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Renewing a Concerts Legacy


As highlighted elsewhere in this Newsletter, St. John’s is hosting a concert by Oliver Peart on Saturday, February 18 at 7:30 pm, featuring a selection of classical and original piano pieces. While this concert could set the stage for other public performances in the church, it resonates historically with an ambitious series of concerts St. John’s hosted from 1995 through 2002. The St. John’s concert series originated soon after the hiring of James Bailey as parish organist and Director of Music in April 1995. James main attention was on revitalizing the adult choir and encouraging a children’s choir, while also focusing his expertise on the protection and maintenance of the organ. His musical options were also boosted by the anonymous donation of a baby grand piano in December 1995. The idea for a concert series at St. John’s was initiated through contact with Tim Dawson, a long-time member of the Toronto Symphony Orchestra, as well as initiator of several chamber music groups with links to various charitable causes. The concert series would add another dimension to St. John’s musical program, which was conceived to generate additional funds for the church’s musical program, while also bringing new faces through the doors of the church. The concerts would also provide, as James noted in his first report to Vestry, “a life-enriching community event to the neighborhood” while offering “a performance opportunity for musicians in the community.”


By the launch of the series’ ambitious 1997-98 season, St. John’s newly launched website provided a promotional boost. The site included a testimonial from Tim: “When I first walked into St. John’s with my young family, my first thought was ‘What a great place for a concert!’ Musicians are always looking for places to play and St. John’s was a ‘find.’ Over the past four years or so, many others have found that it is a great place for concerts. Audiences have enjoyed the superb acoustics, the informal ambience and the consistently high quality of performance.” Moreover, “In addition to providing fine music in the Bloor West Village, St. John’s is committed to helping community organizations.” Concert proceeds were shared with a variety of organizations, including: HAAD, which supported adults with autism; Campbell Village Ontario, a community for adults with disabilities; the Early Enrichment Daycare in St. John’s basement; and Just Us, an outreach program for prisoners at the Don Jail. See that first concert series webpage via the internet archive’s “Wayback Machine,” The 1999-2000 concert series ended on a high and a low; the last show in May 2000 earned St. John’s $4,000, but it was the last season for Tim Dawson as Artistic Director. Nevertheless, the concert committee decided to continue with a more neighbourhood focused mandate based on an outreach mission of the church. Fund-raising remained a goal, for St John’s and deserving groups, to attract neighbours into the building and the community by presenting quality music in the West End that featured local artists, and to seek performances that enhanced spiritual life. As James Bailey emphasized in his 2000 Vestry report, “Increasingly, we are finding that our reputation for quality events in an acoustically superior building and a warm and receptive audience are working in our favour.” And “Instead of trying to compete with big events downtown venues, we, as our advertising brochure says, offer ‘downtown quality at neighbourhood prices.’” They found that “artists and groups are beginning to seek us out, rather than the other way around.”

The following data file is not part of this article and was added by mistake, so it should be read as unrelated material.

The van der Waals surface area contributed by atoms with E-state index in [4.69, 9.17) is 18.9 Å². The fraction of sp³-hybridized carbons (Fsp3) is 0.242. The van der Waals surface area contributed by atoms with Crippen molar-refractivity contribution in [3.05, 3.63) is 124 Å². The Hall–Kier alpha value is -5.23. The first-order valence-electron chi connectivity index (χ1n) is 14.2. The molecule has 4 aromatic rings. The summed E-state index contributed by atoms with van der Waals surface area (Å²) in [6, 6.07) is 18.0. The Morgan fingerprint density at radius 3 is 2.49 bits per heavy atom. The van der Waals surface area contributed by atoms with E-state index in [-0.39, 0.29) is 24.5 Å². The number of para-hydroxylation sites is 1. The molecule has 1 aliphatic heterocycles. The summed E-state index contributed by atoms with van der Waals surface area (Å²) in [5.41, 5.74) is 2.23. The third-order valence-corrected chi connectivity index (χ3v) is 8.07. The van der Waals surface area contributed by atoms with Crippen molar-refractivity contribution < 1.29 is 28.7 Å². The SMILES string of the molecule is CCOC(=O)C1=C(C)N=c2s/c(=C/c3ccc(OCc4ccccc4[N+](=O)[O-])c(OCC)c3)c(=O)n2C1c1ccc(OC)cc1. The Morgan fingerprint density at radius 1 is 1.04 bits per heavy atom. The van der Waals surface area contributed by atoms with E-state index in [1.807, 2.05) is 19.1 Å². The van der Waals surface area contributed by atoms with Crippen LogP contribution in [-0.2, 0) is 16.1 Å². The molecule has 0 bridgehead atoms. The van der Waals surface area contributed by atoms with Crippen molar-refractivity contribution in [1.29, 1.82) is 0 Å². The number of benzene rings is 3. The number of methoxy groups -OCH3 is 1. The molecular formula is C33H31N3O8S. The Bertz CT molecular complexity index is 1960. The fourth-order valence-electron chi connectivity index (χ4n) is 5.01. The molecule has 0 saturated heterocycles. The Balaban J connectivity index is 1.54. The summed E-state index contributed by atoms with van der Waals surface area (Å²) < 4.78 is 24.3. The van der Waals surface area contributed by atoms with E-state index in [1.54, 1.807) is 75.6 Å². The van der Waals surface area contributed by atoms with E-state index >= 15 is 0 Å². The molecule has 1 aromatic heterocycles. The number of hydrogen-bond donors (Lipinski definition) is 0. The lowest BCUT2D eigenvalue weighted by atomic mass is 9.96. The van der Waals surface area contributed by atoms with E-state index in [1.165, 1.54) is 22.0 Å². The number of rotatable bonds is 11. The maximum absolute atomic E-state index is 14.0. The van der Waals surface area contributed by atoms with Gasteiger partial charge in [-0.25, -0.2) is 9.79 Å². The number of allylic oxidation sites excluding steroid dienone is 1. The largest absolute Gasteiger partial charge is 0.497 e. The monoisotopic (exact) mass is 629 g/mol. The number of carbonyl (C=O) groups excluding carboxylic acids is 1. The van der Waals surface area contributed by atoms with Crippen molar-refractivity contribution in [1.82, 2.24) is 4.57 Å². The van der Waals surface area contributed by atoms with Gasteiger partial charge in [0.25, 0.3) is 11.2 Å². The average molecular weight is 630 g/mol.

Poster for the last “Concerts with a Cause” event, held on February 4, 2001. There were few special event concerts held in 2002-03, but there has not been another St. John's concert series.

















Fast forward some twenty years, and it was Oliver Peart who approached St. John’s looking for a warm and welcoming place to hold a concert.












Other posters are viewable via:



 

Originally published in St. John's Newsletter on February 12th, 2023

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